Training through injury – you don’t have to stop!


For those who know me personally they know why I am writing this post. I have been managing a shoulder injury for almost 12 months now and finally had surgery. It’s with great happiness that I had no soft tissue damage, did unfortunately have my capsule and AC joint shaved back, however my recovery will be much quicker than I anticipated. For the next month I can not raise my arm above my shoulder. Do any weight bearing exercise using my arm and generally keep a gentle ROM on my right arm. Again for those who know me, also know…. this is quite difficult for me to do. I rarely stop. I like to keep active, I like keeping busy and I as a general rule rarely ask for help. Which, I have to admit is a big bummer for me at the moment!

It’s been not even 2 weeks post op and I am freaking out as I can not train how much I want to train. I am lying in bed at night thinking of ways to keep up my fitness so I do not become deconditioned. So, got on the net and did some research and decided to share some with you. Once you start exercising at some point you possibly will experience an injury. My concern for those of you who have just started an exercise program is that you will stop moving. No longer be motivated and not get back into it. SO… here it goes!


Firstly, if you get an injury the first aid is:

R – Rest

I – Ice

C – Compression (bandage)

E – Elevate

Then seek advice –Β Before you start exercise again you should of course speak to your Physiotherapist or Doctor and gain permission and guidelines from them.


Studies have shown that you can maintain your fitness if you exercise for at least one hour at 70% Max HR x 1 per week. That does not have to be in one block. Be creative, if you have shoulder or elbow injuries, get on a spin bike in the gym. Go for a brisk walk. If it is your ankle, foot, knee. Get in the pool and swim. Do upper body weights. You may even be able to get on a spin bike or rower depending on your injury and what your Dr or Physio says. Listen to the professionals, they went to Uni for a really long time and know what they are talking about!

Listen to your body, you do know it better than anyone else…. but do not use it as an excuse to STOP!! Keep moving, but BE SENSIBLE. I am definitely guilty of pushing myself through injury and I have paid a hefty price. I now am forced to be more sedentary than I choose, I am however listening to my Dr and Physio and doing as I am told. I promise!! πŸ˜€


11 responses »

  1. I’m taking it you’re not in the UK? I’ve just had injuries all summer 😦 A broken big toe (16 weeks to knit 😦 ) and a broken wrist which had to be wired just before that. I didn’t get referred for any physio – I’d agree for the wrist as the surgeon said normal day-to-day stuff around the house provides all the movement you’d need – I’ve since strengthened it in the gym so I can resume climbing soon. But, as for the toe, I got no advice and was discharged from seeing anyone 10 weeks into the break when it still wasn’t healed up and had only just started to knit.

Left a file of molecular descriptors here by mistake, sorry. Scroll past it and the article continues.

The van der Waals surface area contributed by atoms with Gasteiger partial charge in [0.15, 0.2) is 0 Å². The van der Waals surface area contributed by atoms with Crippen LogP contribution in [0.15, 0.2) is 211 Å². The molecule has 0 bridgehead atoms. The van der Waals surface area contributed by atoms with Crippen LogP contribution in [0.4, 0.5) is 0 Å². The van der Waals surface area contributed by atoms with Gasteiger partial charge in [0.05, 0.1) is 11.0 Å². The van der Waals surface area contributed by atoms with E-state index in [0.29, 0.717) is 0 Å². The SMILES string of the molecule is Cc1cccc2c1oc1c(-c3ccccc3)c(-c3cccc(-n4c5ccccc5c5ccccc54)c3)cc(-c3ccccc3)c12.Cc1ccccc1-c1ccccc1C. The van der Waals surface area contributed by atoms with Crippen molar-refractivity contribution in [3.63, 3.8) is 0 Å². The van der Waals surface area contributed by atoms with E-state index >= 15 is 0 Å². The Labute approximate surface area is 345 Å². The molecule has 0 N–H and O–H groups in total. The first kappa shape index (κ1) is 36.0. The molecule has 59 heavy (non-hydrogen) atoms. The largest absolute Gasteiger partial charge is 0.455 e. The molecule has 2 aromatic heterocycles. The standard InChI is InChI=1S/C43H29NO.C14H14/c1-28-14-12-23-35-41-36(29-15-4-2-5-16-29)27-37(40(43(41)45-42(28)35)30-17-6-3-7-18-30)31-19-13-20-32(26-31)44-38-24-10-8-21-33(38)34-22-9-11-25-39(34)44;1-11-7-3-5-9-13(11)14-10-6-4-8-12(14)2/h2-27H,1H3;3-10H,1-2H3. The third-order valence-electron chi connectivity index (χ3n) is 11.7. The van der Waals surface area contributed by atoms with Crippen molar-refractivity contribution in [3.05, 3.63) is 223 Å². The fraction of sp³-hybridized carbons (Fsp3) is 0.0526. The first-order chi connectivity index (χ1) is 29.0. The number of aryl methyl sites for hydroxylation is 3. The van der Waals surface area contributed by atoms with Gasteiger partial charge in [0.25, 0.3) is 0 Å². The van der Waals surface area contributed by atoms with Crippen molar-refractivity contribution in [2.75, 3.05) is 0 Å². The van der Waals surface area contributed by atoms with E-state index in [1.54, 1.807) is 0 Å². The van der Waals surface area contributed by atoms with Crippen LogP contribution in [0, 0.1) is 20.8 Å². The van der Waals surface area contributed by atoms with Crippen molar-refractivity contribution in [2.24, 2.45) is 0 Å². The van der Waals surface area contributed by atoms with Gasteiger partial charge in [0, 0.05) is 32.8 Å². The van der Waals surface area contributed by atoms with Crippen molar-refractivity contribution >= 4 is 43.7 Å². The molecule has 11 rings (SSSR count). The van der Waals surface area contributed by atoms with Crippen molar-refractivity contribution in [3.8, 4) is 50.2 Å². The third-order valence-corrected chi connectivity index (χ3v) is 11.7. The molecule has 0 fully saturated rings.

So I’ve gone from never going into a gym before (I usually exercise outdoors) to being mainly confined to one doing ‘non-impact’ exercises.

    Our surgeons in the NHS simply don’t seem to have enough time to even advise us what we should be doing. I had no idea whether I should be walking much on my foot or not.

    Anyway, I can certainly sympathise with your situation – it’s very frustrating isn’t it?

    • I’m in Australia. Luckily I have private health insurance so I get pretty good advice. Fracture recovery is generally slow particularly in toes etc as bones don’t have their own blood supply. Be guided by how you feel. If its sore don’t do it. May take 6 months before you start to notice a change. Weight bearing (within limits) is actually beneficial as it helps the bone become denser. But obviously be sensible. At the gym you go to us there a pt you can talk to??

      • Luckily, it’s finally healed up after 16 weeks. It’s still playing up a bit as in swelling. I took up weight-bearing exercise (actually went back to hill-walking) on the 10th week as I got fed-up and impatient. I think it actually did more good than harm as the 10th week, after doing the hill-walking and upping my mileage from pottering around locally to about 8 miles, was the week it finally started to feel a bit better and began to knit up.

        It’s hard to know what it does and doesn’t like though as it never really hurt to begin with so I haven’t much to go on.

        I’d love to visit Australia one day πŸ™‚ It would be nice to be somewhere warm and dry!

      • You’re doing all the right things, let your body guide you. You’ll be fine!
        Yes, Australia is great! My brother lives in the UK now, has done for 20 years. Think he really misses it sometimes.

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